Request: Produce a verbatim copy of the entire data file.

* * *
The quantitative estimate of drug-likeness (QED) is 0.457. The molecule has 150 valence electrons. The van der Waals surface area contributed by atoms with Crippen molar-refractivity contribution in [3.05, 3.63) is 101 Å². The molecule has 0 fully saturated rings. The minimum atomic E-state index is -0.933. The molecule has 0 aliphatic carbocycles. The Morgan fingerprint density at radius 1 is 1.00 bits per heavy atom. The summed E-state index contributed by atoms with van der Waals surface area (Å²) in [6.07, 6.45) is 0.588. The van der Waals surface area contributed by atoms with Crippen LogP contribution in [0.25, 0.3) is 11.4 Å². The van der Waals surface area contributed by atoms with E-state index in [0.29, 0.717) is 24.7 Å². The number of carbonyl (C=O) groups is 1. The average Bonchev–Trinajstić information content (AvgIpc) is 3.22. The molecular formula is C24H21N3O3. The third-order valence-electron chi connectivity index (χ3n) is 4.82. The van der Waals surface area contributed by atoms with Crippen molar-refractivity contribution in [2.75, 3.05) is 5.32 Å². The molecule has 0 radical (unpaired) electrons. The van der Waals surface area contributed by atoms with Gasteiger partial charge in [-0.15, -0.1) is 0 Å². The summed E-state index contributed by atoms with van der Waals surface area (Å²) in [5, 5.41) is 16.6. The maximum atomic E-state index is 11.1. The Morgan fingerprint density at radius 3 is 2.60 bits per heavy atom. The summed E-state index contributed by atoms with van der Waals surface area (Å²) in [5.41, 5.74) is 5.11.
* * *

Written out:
The quantitative estimate of drug-likeness (QED) is 0.457. The molecule has 150 valence electrons. The van der Waals surface area contributed by atoms with Crippen molar-refractivity contribution in [3.05, 3.63) is 101 Å². The molecule has 0 fully saturated rings. The minimum atomic E-state index is -0.933. The molecule has 0 aliphatic carbocycles. The Morgan fingerprint density at radius 1 is 1.00 bits per heavy atom. The summed E-state index contributed by atoms with van der Waals surface area (Å²) in [6.07, 6.45) is 0.588. The van der Waals surface area contributed by atoms with Crippen LogP contribution in [0.25, 0.3) is 11.4 Å². The van der Waals surface area contributed by atoms with E-state index in [0.29, 0.717) is 24.7 Å². The number of carbonyl (C=O) groups is 1. The average Bonchev–Trinajstić information content (AvgIpc) is 3.22. The molecular formula is C24H21N3O3. The third-order valence-electron chi connectivity index (χ3n) is 4.82. The van der Waals surface area contributed by atoms with Crippen molar-refractivity contribution in [2.75, 3.05) is 5.32 Å². The molecule has 0 radical (unpaired) electrons. The van der Waals surface area contributed by atoms with Gasteiger partial charge in [-0.15, -0.1) is 0 Å². The summed E-state index contributed by atoms with van der Waals surface area (Å²) in [5, 5.41) is 16.6. The maximum atomic E-state index is 11.1. The Morgan fingerprint density at radius 3 is 2.60 bits per heavy atom. The summed E-state index contributed by atoms with van der Waals surface area (Å²) in [5.41, 5.74) is 5.11.